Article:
From conserving to conversing


Our children live in a world of overwhelming diversity. They are surrounded by messages. When we were kids, there were still basic truths we grew on. The post-modernistic eclectic world is confusing.

On the one hand, this pluralism nurtures today’s children to draw on creative ideas. Do you too feel that children today have an overwhelming bright thinking? But there's the other side of the coin. Pluralism can lead to feelings of dread. In both cases, it is vital to converse with the students about what’s on their minds.

Our challenge is to find time for those conversations. To do that we must infer that being an educator that is humane, rather than just a tool for passing on knowledge, is a priority.

I know everyone is sure he/she found the remedy for education. Conversation is probably not the only cure. But if you try it with your students or kids, you’ll see their thirst.

There’s so much going they need someone with whom to talk about. Make it all reasonable. Find a sense of meaningful existence within the overflow that is like a vacuum. We can’t overlook the need for a directing adult, and just teach.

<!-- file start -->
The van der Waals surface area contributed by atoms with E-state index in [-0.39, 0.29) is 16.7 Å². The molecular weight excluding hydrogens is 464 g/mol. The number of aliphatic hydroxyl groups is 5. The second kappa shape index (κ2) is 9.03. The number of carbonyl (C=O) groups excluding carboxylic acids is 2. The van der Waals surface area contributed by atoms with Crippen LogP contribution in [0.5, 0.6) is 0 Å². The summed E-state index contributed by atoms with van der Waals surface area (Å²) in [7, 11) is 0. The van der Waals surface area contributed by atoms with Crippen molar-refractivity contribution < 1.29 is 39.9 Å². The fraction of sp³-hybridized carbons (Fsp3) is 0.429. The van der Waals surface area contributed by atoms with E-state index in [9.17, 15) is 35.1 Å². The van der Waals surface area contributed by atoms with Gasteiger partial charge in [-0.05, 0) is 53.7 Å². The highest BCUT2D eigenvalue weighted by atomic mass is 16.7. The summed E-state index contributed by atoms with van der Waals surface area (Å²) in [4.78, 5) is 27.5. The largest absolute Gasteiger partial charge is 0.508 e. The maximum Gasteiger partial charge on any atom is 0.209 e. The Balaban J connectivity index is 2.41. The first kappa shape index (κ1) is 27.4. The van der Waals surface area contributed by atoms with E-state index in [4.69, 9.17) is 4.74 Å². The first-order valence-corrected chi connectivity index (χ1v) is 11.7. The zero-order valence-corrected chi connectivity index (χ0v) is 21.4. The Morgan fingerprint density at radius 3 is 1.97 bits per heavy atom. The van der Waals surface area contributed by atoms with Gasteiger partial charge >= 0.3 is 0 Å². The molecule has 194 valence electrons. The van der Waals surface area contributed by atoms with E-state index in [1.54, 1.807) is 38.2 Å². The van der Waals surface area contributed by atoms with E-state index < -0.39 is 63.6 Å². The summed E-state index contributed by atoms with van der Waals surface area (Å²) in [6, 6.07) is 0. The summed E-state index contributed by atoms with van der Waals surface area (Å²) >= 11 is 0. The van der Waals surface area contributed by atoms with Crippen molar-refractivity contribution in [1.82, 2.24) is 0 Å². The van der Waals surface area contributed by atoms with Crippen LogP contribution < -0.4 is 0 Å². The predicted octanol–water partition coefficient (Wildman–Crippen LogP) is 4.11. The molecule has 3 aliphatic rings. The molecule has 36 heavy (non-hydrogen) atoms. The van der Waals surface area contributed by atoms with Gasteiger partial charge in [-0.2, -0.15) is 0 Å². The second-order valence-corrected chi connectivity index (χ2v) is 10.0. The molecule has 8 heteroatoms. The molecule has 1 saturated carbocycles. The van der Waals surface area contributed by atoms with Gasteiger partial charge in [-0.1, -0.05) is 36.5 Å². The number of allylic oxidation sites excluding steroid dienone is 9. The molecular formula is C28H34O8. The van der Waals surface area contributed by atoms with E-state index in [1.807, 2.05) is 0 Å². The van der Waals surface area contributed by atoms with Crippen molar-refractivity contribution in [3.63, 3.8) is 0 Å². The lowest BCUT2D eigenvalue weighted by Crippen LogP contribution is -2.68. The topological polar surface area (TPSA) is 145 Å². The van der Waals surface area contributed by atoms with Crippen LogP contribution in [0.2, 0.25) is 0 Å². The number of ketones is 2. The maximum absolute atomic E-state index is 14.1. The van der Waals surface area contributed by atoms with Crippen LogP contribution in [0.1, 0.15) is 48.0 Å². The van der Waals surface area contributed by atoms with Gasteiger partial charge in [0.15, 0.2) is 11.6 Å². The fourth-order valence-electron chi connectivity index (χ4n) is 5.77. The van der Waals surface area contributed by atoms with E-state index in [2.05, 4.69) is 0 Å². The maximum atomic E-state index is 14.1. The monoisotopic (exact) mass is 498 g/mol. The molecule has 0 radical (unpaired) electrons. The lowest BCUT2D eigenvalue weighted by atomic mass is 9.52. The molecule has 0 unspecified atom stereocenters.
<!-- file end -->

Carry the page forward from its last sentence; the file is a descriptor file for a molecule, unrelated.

Please also remember, conversation is not only talking with the students about things you see as important. You won’t know what they need your guidance about until you’ve listened.

Kids today are full of creative ideas, nurtured by the diversity. I am afraid of what will happen if those ideas are never voiced. Will the ideas be directed to negative actions? Will the children simply stop thinking?

Let creativity bring color to learning. Converse to put order in young

minds, directing towards fruitful creative thinking.

I know it is hard, we have the tendency to conserve our

routines and teaching methods.

Yet conversation is not a new method.

We have been practicing it all our lives. We're humans. And humans converse: communicate, share experiences, express feelings.


Be not just a teacher, but an educator.

Learn more about creative learning materials and creative learning environments!

Creatively yours,

Michelle Korenfeld

#conversationinclassroom

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© 2017 by Michelle Korenfeld, Raising Creative Thinkers.